PNS Daily News - October 15, 2019 

U.S. Reacts to Turkish offensive, Ft. Worth police officer charged with murder, a tax break for New Mexico families, and animals hit on the road in Nevada.

2020Talks - October 15, 2019 

Tonight, 12 candidates will take the fourth Democratic debate stage in Westerville, Ohio. Rep. Tulsi Gabbard will be there, despite considering a boycott of the event.

Daily Newscasts

Floridians Join National Day of Action for Climate Change

Floridians are joining a national day of action for climate change. Credit: Mariama Gregory
Floridians are joining a national day of action for climate change. Credit: Mariama Gregory
October 14, 2015

MIAMI - As global leaders prepare for historic climate talks, Floridians are joining in a national movement today to call for real action on climate change.

Marcos Vilar, regional director for New Florida Majority, is among the organizers of the People's Climate March in Miami, one of more than 100 events taking place nationwide. Given Florida's abundant coastline and reliance on water, Vilar said, climate change and the associated sea-level rise leave the entire state, and its large cities in particular, vulnerable to economic failure.

"According to the World Bank, Miami is number one in the entire world in terms of economic assets that could be jeopardized in a climate disaster," he said. "It's also seventh in the world in terms of total population affected."

The People's Climate March begins at 5 p-m at the Stephen P. Clark Government Center.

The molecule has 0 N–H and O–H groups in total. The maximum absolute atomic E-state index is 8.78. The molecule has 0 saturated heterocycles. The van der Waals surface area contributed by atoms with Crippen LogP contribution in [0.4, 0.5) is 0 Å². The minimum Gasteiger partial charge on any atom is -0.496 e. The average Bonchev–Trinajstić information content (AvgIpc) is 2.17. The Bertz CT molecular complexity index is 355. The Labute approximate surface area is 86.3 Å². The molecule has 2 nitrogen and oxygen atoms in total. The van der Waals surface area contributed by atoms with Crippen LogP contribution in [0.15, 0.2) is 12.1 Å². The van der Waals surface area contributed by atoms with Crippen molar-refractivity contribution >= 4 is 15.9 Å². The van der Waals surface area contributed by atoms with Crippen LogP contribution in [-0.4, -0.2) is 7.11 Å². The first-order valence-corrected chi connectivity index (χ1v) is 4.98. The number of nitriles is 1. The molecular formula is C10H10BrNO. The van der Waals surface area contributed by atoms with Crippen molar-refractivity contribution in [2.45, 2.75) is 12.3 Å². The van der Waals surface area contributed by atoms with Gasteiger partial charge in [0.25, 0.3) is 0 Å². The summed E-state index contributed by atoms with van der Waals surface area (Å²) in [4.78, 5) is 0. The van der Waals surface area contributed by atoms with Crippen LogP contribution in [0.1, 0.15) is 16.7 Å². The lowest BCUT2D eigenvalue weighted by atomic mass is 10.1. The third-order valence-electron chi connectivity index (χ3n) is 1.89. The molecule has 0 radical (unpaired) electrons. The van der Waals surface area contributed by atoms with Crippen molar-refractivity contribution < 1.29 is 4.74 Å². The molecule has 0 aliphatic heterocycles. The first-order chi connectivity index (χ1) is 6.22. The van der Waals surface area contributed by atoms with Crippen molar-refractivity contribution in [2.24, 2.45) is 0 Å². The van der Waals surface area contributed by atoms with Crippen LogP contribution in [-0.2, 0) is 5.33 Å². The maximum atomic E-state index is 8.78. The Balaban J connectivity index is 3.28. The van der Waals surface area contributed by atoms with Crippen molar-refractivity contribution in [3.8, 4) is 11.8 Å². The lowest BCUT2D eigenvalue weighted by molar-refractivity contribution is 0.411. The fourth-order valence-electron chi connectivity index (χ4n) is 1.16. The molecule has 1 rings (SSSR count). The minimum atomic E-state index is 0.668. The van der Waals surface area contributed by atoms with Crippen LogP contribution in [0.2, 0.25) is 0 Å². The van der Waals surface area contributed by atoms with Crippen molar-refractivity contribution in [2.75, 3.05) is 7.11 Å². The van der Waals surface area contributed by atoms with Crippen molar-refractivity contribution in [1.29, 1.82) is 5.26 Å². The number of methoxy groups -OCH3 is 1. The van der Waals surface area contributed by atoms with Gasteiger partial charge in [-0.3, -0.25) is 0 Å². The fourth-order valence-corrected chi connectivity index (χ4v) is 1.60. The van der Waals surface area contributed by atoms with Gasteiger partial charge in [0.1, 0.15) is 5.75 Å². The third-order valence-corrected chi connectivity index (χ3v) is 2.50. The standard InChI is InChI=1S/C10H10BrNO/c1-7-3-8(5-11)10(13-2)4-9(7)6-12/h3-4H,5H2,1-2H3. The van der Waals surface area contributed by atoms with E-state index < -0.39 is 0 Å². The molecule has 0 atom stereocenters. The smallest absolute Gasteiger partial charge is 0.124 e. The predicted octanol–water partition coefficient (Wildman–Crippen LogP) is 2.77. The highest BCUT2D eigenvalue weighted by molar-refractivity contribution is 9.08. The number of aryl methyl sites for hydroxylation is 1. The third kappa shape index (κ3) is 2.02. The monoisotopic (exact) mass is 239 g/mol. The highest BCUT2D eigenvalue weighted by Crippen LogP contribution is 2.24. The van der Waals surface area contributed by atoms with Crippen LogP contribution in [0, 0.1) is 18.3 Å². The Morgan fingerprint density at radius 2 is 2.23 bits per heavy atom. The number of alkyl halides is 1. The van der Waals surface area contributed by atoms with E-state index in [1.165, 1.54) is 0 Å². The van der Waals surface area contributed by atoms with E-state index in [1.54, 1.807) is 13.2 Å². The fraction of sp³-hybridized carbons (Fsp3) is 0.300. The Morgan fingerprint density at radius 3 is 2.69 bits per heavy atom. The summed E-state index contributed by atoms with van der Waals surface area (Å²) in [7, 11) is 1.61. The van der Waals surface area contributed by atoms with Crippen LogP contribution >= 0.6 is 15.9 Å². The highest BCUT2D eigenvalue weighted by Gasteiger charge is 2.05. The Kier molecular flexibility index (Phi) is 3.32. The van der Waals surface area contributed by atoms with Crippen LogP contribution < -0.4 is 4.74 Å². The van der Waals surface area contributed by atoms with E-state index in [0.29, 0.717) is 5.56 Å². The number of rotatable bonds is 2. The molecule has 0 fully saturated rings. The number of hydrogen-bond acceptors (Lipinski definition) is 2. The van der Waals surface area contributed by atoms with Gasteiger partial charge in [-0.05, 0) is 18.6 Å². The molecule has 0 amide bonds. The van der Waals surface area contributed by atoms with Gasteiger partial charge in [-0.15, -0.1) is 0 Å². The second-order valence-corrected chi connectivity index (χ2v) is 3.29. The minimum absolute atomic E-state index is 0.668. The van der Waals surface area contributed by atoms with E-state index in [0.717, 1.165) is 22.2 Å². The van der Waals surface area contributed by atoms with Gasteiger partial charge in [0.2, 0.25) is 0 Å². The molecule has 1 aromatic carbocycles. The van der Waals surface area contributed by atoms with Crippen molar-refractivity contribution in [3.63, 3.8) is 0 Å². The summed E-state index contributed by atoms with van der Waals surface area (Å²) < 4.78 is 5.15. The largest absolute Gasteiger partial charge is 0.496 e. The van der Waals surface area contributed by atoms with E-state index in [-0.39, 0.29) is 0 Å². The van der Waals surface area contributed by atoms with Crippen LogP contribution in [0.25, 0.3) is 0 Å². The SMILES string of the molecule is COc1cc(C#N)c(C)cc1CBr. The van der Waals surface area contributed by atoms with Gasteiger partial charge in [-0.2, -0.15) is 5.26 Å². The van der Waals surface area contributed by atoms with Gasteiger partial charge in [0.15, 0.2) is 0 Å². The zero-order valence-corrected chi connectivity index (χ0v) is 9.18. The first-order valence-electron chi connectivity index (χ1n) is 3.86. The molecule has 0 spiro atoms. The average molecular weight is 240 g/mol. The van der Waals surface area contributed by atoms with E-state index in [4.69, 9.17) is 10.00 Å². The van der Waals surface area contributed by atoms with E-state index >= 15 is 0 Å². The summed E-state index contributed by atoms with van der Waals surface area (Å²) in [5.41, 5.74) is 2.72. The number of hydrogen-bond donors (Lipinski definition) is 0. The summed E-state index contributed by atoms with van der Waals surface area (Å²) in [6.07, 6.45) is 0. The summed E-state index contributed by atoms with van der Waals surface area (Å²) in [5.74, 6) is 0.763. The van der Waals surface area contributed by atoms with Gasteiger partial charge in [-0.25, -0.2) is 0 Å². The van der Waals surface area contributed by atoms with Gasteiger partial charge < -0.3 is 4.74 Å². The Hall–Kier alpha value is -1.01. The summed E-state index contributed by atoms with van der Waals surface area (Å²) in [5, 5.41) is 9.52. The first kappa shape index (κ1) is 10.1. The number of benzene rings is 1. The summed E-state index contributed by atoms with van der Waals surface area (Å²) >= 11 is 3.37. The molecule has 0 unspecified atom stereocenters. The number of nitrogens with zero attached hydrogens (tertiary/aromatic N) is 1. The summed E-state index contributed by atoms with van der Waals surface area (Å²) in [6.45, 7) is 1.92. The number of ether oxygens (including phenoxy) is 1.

Next month, world leaders will gather in Paris for the United Nations Climate Change Conference, which aims to achieve a binding and universal agreement on climate from all participating nations. A similar effort at the 2009 Copenhagen talks failed to produce an agreement.

Numerous studies have found that climate change disproportionately impacts low-income communities, and Vilar maintained that investing in long-term changes will make not just those populations but the entire state stronger.

"By rebuilding our city and rebuilding our infrastructure," he said, "we're going to be able to create a lot of construction and a lot of jobs and a lot of new businesses that'll cater to the whole process of rebuilding in a way that is sustainable."

While critics say the state can't afford massive infrastructure overhaul, Vilar argued that the cost of inaction is far greater. Some estimates put the cost of damage from sea-level rise in South Florida at $33 billion by 2030.

Mona Shand, Public News Service - FL